The Housing Chronicles Blog: Will the Obama housing plan work?

Thursday, February 19, 2009

Will the Obama housing plan work?

According to a story at BigBuilderOnline.com, some industry analysts contacted for a story on the Obama plan to address the failing housing market remain unimpressed, although there are some kernels of promise. From the story:

After slashing the much sought after $15,000 tax credit for all primary residence home buyers to $8,000 for first-time home buyers only, the government has now released a plan that analysts say will do little to bolster the ailing housing market.

The two-phase plan seeks to refinance mortgages for 4 million to 5 million "responsible" homeowners and reduce payments for another 5 million "at-risk" homeowners through loan modifications. And while analysts say the plan won't completely fail, the likelihood of it standing up to its much-touted potential is questionable...

Said David Goldberg, analyst at UBS Investment Research: "Although non-distressed homeowners with LTVs in the specified range [80-105%] will benefit, we believe foreclosures among this group would have been minimal regardless."

Some even ask whether moving forward with this phase of the plan could potentially draw more negative market action.

"While we think the government is doing this in order to avoid helping those borrowers who engaged in the riskiest behavior during the boom years, this policy runs the risk of simply postponing foreclosures and dragging out the downturn," wrote Citigroup analyst Josh Levin...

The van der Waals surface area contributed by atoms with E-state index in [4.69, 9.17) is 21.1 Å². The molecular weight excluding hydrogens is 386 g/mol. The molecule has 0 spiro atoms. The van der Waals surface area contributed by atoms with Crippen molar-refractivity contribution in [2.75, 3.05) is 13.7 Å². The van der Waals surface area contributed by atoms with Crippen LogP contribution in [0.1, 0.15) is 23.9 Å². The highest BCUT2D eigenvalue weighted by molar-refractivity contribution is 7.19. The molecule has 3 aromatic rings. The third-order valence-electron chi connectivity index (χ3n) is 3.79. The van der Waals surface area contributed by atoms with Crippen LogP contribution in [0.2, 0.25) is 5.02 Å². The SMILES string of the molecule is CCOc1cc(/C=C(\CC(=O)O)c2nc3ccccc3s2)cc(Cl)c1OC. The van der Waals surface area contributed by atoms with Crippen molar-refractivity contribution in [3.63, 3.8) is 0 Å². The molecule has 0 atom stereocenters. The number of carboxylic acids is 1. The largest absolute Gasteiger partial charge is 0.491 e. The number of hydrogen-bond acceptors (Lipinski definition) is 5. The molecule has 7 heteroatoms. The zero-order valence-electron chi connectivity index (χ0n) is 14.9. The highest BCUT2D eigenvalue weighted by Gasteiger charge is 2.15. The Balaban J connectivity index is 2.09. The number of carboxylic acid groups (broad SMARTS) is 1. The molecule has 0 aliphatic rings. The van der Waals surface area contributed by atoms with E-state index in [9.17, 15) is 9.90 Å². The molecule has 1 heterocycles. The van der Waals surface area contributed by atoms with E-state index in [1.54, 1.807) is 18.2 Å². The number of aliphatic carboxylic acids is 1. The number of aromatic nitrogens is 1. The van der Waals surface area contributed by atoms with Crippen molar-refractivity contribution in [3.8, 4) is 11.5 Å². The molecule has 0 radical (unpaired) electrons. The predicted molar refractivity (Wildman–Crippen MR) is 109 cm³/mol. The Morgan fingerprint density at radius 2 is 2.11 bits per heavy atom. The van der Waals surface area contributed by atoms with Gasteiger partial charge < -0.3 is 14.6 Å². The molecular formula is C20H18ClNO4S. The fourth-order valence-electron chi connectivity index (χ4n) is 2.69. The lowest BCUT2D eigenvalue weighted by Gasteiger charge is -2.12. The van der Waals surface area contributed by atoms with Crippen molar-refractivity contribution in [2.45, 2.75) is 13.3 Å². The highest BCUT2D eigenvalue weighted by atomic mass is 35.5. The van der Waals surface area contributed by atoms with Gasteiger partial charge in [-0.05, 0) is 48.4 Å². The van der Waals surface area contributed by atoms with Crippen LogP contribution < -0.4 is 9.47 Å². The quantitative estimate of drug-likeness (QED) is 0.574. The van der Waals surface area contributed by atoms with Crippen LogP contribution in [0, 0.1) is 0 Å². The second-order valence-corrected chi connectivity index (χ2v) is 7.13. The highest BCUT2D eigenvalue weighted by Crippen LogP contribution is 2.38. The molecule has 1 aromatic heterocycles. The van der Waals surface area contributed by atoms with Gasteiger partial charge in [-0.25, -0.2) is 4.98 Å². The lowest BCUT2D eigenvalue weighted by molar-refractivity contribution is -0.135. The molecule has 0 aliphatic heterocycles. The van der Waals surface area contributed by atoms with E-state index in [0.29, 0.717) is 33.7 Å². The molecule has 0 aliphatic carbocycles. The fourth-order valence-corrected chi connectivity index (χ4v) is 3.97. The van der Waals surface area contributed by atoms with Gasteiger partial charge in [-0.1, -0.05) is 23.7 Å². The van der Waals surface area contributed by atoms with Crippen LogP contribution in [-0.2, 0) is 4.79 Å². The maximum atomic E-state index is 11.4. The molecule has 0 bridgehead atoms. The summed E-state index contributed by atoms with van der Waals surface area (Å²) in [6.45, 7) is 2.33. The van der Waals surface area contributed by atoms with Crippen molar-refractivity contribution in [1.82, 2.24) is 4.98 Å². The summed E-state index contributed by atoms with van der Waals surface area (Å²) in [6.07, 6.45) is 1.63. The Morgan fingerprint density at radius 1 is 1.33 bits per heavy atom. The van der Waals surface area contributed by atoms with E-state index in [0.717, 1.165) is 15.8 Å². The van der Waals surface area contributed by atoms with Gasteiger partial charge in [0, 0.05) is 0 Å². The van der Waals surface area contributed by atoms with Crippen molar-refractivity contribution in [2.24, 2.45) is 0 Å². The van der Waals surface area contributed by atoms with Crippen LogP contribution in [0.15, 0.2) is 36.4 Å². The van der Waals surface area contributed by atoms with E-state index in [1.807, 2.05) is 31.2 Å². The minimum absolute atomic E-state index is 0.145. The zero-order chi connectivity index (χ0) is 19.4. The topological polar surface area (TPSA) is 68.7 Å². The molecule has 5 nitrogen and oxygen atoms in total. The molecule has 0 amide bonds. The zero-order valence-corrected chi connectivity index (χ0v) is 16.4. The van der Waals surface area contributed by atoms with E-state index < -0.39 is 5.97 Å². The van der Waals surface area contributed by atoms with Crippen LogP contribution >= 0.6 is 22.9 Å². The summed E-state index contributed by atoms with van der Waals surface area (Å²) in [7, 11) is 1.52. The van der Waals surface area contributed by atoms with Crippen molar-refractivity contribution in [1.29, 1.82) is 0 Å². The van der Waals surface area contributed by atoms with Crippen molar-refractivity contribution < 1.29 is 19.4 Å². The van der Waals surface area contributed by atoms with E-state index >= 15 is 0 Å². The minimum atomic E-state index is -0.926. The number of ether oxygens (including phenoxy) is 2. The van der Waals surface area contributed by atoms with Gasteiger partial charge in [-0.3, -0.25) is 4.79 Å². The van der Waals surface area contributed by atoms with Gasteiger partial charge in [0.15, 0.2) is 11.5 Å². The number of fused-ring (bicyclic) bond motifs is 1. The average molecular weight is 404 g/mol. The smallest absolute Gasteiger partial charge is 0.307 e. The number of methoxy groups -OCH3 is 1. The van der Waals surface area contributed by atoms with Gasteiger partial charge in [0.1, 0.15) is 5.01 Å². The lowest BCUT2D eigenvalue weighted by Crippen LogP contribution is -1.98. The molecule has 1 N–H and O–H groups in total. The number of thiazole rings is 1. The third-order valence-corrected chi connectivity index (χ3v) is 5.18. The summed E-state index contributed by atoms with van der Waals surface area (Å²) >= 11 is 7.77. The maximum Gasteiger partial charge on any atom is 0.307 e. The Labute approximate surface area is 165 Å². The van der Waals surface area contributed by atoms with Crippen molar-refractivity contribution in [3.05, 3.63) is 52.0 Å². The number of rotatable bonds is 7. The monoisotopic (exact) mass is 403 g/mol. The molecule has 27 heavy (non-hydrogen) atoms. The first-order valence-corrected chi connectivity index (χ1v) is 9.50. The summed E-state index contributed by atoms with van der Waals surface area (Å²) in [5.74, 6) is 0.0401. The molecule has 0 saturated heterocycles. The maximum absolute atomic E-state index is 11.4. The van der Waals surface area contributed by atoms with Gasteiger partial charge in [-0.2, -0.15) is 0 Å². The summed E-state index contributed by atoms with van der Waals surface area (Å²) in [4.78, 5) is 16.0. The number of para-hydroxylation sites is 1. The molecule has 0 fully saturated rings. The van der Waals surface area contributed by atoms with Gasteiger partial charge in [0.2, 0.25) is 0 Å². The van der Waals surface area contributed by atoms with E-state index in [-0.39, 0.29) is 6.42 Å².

UBS's Goldberg questioned the execution of the program, saying that while this loan modification plan has some degree of built-in incentives--more money goes to the lender if the borrower stays current and the loan is modified prior to delinquency--the complexity of the incentive structure will make it difficult to navigate.

Moving forward, housing market analysts are also concerned about the upcoming spring selling season, with Rehaut forecasting continued weak results due to the lack of consumer confidence, abolishment of seller-funded down payment assistance programs, and the failed $15,000 tax credit proposal. He does, however, point to the record length and magnitude of the current downturn as a relative positive, as it signals that the market should be close to an eventual trough...

"The one aspect that remains unclear is the possibility of bank-cram down legislation making its way into law potentially including protection from investors for servicers that pursue principal reductions," (Ivy) Zelman wrote. "In the event that such legislation was passed and principal reduction becomes more prominent, we believe the tsunami of future foreclosures could be substantially mitigated."...

5 comments:

Brandon said...

As a real estate agent in Washington, DC, I'm optimistic that the plan will help.

Anonymous said...

Bank Nationalizations - http://www.capitalismgonewild.com/2009/02/bank-nationalization-for-citigroup-and_20.html

MyPullmanHome said...

Patrick,

Although it would have been nice to have the $15,000 tax credit, I think that that the $8,000 tax credit for first time home buyers will be very helpful in stimulating the real estate market.

schtolcman said...

It is true, let us hope that with the arrival of spring still all indicators popolzut up. For Russia, the problem is also quite serious.

Anonymous said...

What housing plan? The original proposal was cut from 35 billion in funds to 2-3 billion